PrEParing: PrEP for Providers and Patients (Coursera)

PrEParing: PrEP for Providers and Patients (Coursera)
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PrEParing: PrEP for Providers and Patients (Coursera)
Pre-Exposure Prophylaxis (PrEP) using the antiretroviral medication emtricitibine/tenofovir approved in countries around the world is a highly effective means of reducing transmission of HIV through sexual encounters and needle sharing. This Johns Hopkins University course PrEPares you with essential information, concepts and practical advice regarding PrEP from leaders in the field. A first of its kind learning opportunity, both providers and patients learn from the same experts through content that meets the needs of both audiences, while facilitating the opportunity for a shared community space.

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Lessons for healthcare workers provide background on foundational and cutting-edge research and PrEP guidelines, how to initiate a PrEP program, clinical management and providing culturally sensitive sexual health and primary care to diverse communities.

Lessons for PrEP enthusiasts, PrEP users or the PrEP curious provide information regarding who can benefit from PrEP, how to access services, what to expect and how to stick with your PrEP program long-term.

Objectives:

At the conclusion of the session, the participant will be able to:

1. Describe the differences between foundational PrEP studies and demonstration projects

2. Describe the basic pharmacodynamics of tenofovir/emtricitibine including mechanism of infection prevention and time to protective concentration in mucosal tissues

3. List recommendations from PrEP for Prevention of HIV Infection in the United States clinical practice guidelines, USPHS and CDC, including initial and ongoing screening and testing

4. Describe the need for PrEP as an HIV prevention tool for priority in often stigmatized populations

5. Indicate the components for integrating PrEP services into clinical practice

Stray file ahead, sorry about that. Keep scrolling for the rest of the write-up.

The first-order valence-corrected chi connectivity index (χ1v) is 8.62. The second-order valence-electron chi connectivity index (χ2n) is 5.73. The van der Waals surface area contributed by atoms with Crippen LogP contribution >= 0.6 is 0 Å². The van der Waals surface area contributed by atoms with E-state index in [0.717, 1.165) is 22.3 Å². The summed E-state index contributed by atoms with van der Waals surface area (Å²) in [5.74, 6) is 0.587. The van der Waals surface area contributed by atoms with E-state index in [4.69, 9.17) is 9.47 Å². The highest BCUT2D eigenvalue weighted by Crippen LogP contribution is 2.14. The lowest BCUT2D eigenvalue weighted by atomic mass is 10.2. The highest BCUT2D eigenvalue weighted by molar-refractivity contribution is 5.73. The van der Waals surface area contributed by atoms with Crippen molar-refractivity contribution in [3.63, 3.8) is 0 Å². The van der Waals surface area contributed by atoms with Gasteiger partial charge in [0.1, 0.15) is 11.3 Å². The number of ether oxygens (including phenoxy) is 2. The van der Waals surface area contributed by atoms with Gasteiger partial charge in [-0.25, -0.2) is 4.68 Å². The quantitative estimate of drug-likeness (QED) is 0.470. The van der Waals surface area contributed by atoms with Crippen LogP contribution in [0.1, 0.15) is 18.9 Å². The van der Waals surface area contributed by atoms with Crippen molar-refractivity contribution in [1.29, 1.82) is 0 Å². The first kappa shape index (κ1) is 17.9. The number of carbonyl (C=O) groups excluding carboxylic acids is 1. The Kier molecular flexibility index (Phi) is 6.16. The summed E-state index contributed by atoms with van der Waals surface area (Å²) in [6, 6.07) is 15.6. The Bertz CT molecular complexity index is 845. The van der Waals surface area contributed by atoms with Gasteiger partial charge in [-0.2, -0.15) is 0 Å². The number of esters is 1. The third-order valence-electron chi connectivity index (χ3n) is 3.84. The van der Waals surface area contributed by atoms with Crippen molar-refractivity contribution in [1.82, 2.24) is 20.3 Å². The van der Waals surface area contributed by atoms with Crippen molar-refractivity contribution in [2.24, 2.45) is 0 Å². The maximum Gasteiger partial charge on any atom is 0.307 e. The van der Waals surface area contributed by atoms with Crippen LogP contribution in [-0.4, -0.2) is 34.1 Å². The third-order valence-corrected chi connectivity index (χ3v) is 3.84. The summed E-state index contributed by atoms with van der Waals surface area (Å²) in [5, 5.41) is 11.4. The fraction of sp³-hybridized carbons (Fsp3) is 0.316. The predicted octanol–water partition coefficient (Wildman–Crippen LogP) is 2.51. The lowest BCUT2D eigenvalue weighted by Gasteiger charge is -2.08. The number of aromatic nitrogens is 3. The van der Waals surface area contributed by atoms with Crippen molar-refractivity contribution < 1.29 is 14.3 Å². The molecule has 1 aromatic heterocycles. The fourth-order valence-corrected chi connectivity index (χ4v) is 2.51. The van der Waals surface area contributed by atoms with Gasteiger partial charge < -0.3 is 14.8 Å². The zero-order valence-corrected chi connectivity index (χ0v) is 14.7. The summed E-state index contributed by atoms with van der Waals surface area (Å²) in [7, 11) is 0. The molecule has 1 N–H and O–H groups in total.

6. Outline guidelines for screening and treatment of sexually transmitted infections

7. Describe how to take a thorough sexual history and to engage with clients around sex in an affirming and non- judgmental manner

8. List the baseline and follow-up laboratory monitoring required

9. Explain key aspects of patient education for HIV prevention and sexual health

10. Describe protocols for ongoing PrEP services and when to discontinue


Syllabus


WEEK 1

In this module, we describe PrEP and the evidence from the formative international studies that led to guidelines in the US and abroad recommending its implementation for HIV prevention. For patients, we discuss the importance of assessing your individual need and readiness to begin PrEP. For providers, we present case studies of implementation projects around the world. Please be sure to follow the link on the right below each video to complete a short speaker evaluation. Thanks!


WEEK 2

In this module, we distinguish PrEP from post-exposure prophylaxis (PEP) and when each is most appropriate. We also review what's in the pipeline for other forms of PrEP medication and modes of delivery. For Providers, we explain the activity of tenofovir/emtricitibine against HIV infection, its general pharmacodynamics and the application of clinical practice guidelines in a community clinic.


WEEK 3

In this module, we review issues related to accessing and navigating the healthcare system that are relevant to priority populations for PrEP, including men who have sex with men (MSM), women, sero-different couples, adolescents, transgender persons, sex workers and persons who inject drugs or experience coercive sex. For patients, content covers self-advocacy and population-focused concerns and resources for PrEP services. For providers, we discuss the need and approach for tailoring PrEP for priority and often under-served communities with cultural humility.


WEEK 4

In this module, we review issues related to accessing PrEP. For providers, we consider how to identify priority populations for PrEP in your service area, discuss the relative costs and outcomes for PrEP as a public health program, key elements of a PrEP business plan and the role of community outreach. For patients, barriers to accessing services are addressed.


WEEK 5

In this module, steps of the first clinic visit are reviewed, including payment for PrEP medication and services, lab work and sexual health assessment. The competencies for performing a thorough and non-judging sexual history, STI screening, and patient education and practical advice to offer clients regarding adherence are discussed.


WEEK 6

In this module, we review considerations for continuing PrEP beyond the first clinic visit, how to think about the quality of PrEP services, and when discontinuation may be appropriate. For patients, topics include medication adherence and risk reduction. For providers, recommendations for management of STIs, screening for and addressing barriers to medication adherence, models of care and case management and clinic retention are reviewed.



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Course Auditing
41.00 EUR

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